Technology, grammar, and more technology.

Their isn't much excuse...

...for improper use of "their." Did that headline make you cringe? It made me cringe to write it, but I was illustrating a point. I'm terribly sorry.

If you didn't see anything wrong with that headline, well...

You might be part of the problem.  

The "problem," of course, is the astounding misuse of three similar words: there, they're, and their. They all sound the same, but they're (<--see? this is correct) all very different.

How and when to use "they're", "there", or "their" 

1. "There" is usually used when you're talking about a place. Wanna pet my platypus? He's over there.

    •  It can also be used with "is" when the subject of your sentence isn't clear.
      • You mean the cage in the corner? There isn't anything in that... <-- In this case, we used "there" because we're talking about the concept of "is" and "is not.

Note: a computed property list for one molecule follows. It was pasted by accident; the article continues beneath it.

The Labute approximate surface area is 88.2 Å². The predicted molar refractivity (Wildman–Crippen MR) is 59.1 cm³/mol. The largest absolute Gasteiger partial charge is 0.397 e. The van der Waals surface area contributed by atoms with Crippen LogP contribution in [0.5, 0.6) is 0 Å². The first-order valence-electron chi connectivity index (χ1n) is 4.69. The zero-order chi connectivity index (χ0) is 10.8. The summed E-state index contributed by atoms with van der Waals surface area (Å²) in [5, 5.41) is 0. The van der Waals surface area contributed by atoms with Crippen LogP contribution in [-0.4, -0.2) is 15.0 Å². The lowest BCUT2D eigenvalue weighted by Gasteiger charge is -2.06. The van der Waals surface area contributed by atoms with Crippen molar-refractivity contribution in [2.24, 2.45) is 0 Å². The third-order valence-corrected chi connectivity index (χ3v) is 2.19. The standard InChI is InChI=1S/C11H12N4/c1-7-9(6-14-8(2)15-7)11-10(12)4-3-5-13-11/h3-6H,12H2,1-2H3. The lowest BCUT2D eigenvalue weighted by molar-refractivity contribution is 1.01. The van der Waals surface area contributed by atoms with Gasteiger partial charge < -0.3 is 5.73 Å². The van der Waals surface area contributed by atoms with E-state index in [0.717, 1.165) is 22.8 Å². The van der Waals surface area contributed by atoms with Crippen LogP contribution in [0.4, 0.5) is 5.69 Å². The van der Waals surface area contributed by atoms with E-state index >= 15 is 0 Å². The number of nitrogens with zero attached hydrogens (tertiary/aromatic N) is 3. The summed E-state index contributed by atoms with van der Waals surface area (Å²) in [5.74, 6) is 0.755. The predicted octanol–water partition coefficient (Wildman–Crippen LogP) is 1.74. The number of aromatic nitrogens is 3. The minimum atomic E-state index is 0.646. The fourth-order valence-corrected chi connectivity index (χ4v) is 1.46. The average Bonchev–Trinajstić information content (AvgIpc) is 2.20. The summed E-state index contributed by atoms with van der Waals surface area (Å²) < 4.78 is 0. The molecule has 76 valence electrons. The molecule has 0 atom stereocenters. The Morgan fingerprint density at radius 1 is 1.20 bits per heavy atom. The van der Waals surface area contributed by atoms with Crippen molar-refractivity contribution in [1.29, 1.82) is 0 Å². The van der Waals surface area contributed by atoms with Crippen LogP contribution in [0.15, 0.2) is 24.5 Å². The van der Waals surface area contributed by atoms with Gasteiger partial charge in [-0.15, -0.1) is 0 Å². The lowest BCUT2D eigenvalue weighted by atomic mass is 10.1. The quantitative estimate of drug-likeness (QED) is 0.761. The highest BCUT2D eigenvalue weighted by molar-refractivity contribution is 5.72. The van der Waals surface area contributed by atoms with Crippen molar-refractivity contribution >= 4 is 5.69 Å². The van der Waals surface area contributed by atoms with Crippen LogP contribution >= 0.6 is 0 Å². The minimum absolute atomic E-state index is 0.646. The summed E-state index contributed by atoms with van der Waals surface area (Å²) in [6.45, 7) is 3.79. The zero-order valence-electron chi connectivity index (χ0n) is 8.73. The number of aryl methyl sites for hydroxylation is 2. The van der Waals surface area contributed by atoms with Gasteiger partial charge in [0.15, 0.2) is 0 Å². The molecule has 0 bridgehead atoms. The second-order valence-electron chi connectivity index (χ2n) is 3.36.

2. "Their" is used for plural possession.That is, when something belongs to more than one person, you use "their."

  • Jim and Mary checked, but their platypus was nowhere to be found. 

3. "They're" is a contraction for "they are," which you'd use when you talk about multiple people who share a quality.

  • I talked to Jim and Mary yesterday. Reginald escaped—they're devastated.  <-- In this case, Jim and Mary are upset; hence they are, or they're, upset.

That's it. There is a place, their is something multiple people own, and they're is a contraction of they and are.

Remember: think of the definition. 

All it takes is knowing what you're trying to say. Are you talking about a place, a belonging, or a state of being? Pick the appropriate word based on context.

Seems simple, right? That's because it is.

Hooray for proper syntax!

Special thanks to James Turner and Jordan Power for calling attention to the Facebook picture.

Should. I. Use. Sentence fragments?

Apostrophe Catastrophes